The 95% illuminated, waning gibbous Moon rises in the constellation Virgo at 7:42 p.m. Wednesday night, about an hour after Jupiter can be seen over the eastern horizon. Planet and Moon will be separated by about 13 degrees. Jupiter is approaching its peak brightness for the year as it reaches opposition, the position from our sky opposite the Sun. At that time, Jupiter will also be at its closest to Earth. As Jupiter rises on March 8th, it will be 413 million miles away. Look for Jupiter’s brightness to increase to -2.5 magnitude during that time. As Jupiter and the Moon are rising, the southern to western area of the sky will be filled with bright stars. Above the southern horizon will be Sirius, the brightest star in the constellation Canis Major, and the brightest star in our sky. The constellation Orion occupies a significant area of the sky west of Canis Major. Look for Orion’s brightest stars, Betelgeuse, at the hunter’s left shoulder, and Rigel, below the hunter’s belt. West of Orion is Taurus, and its brightest star, Aldebaran. You’ll find the Pleiades star cluster just west of Aldebaran. A wide angle camera lens, such as a15 millimeter, will enable you capture the southern to western sky, from Sirius to the Pleiades.

The last week in February and first week of March are good times to view the Zodiacal Light after evening twilight. The Zodiacal Light is a faint conical glow over the western horizon caused by sunlight reflecting off millions of particles of interplanetary cosmic dust. At its base, close to the western horizon, the Zodiacal Light is brightest, at approximately -8.5 magnitude. As the light stretches toward the zenith, it becomes much fainter. To see the Zodiacal Light, you should travel to a dark sky site away from urban, light polluted skies. Any of the Albany Area Amateur Star Party sites, such as the Landis Arboretum of Grafton Lakes State Park, would be ideal locations for viewing the Zodiacal Light.

Skywatch Line for Monday and Tuesday, February 22 and 23, 2016

This is the Dudley Observatory Skywatch Line for Monday and Tuesday, February 22nd and 23rd written by Joe Slomka.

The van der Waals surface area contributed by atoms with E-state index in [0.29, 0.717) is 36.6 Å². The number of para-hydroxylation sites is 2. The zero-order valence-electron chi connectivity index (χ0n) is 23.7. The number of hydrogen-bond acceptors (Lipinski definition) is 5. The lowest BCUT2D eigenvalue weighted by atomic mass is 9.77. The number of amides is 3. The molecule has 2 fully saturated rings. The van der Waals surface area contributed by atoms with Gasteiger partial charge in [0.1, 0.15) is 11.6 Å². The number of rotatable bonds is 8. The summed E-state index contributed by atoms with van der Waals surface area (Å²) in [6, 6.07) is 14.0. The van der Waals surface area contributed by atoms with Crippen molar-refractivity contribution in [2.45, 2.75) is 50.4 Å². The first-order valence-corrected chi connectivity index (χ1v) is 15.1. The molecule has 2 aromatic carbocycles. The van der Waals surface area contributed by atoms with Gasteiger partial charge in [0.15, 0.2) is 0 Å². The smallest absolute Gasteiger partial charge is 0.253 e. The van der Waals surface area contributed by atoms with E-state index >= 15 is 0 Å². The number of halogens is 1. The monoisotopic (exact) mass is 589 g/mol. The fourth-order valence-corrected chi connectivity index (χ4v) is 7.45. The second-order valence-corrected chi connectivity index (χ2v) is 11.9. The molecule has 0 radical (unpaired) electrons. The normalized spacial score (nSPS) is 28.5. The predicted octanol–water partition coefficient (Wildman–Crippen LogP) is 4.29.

The Sun sets at 5:35 PM; night falls at 7:08. Dawn begins at 5:07 AM and ends with sunrise at 6:41.

The twilight sky contains only Uranus and the Moon. The Full Moon rises ten minutes after sunset. Native Americans of the Northeast had names for the Moons of different seasons. This Full Moon was called the “Snow Moon,” since the usually deep snow hampered hunters. Some tribes called it the “Hunger Moon,” also because it impeded hunters trying to find food for their tribe. The Moon sets at 7 AM Tuesday, and 7:30 AM on Wednesday. Monday night, the Moon hovers beneath Leo’s belly. Tuesday finds it two degrees away from Jupiter near Leo’s hind leg.

Uranus can be found at nightfall in Pisces. It appears as a sixth magnitude dot in our telescopes. It requires finder charts from astronomical magazines, websites and apps and sets by 9:45 PM.

Jupiter rises after the Full Moon. Jupiter is one of the few objects that resist the lunar glare. While binocular users can see the planet and its Galilean moons, telescopic observers can see weather bands on Jupiter and the Great Red Spot, a giant storm. The Great Red spot can be seen at 9:34 PM on Monday, and at 3:21 AM on Wednesday. They can also see the moon Ganymede cast its shadow on Jupiter at 2:56 AM Wednesday, followed by the moon itself at 4:17 AM. Jupiter is best seen at 1:11 AM and sets at 7:32 AM.

After Midnight, Mars rises at 12:23 AM. Zero magnitude Mars still inhabits Libra. It should be an obvious red dot amid the dim constellation. Saturn rises at 2:02 AM in Ophiuchus. Its cream color should distinguish it from surrounding stars, and its eight degree separation from Antares, the bright red star in Scorpius, helps find it. Venus, rises at 5:35 AM, blazes at minus 4 magnitude and occupies Capricornus. In telescopes, it appears about 90 percent illuminated. Mercury is last, rising at 5:55 AM. It is only two degrees above the horizon. A sky watcher should use brilliant Venus as a start, and look five degrees below to find the minus 0.4 magnitude planet. An unobstructed horizon assists in finding both Venus and Mercury.

After sunset, the giant constellation Orion appears. Canis Major, the Big Dog, follows at Orion’s heels. Sirius, the Dog Star and its brightest star, is the seventh closest star to our Solar System, at 8.6 light-years. Although stars seem fixed in our sky, they are actually traveling in different directions and speeds. Sirius is one of these. In sixty thousand years, it will approach to 7.8 light-years and increase its brightness marginally. Sirius is not a solitary star; it has a companion, appropriately nicknamed “The Pup.” Telescope makers, testing a new telescope, accidentally discovered “The Pup” in January 1862. This star closely orbits Sirius once every fifty years. Sirius B, as the companion is formally called, is much smaller and dimmer than the primary. The Pup is currently distancing itself from Sirius and can be seen with high powers in medium to large amateur telescopes, once Sirius’ glare is blocked.

Skywatch Line for Monday and Tuesday, February 22nd and 23rd, 2016

This is the Skywatch Line for Monday and Tuesday, February 22nd and 23rd.

The Sun sets at 5:35 PM; night falls at 7:08. Dawn begins at 5:07 AM and ends with sunrise at 6:41.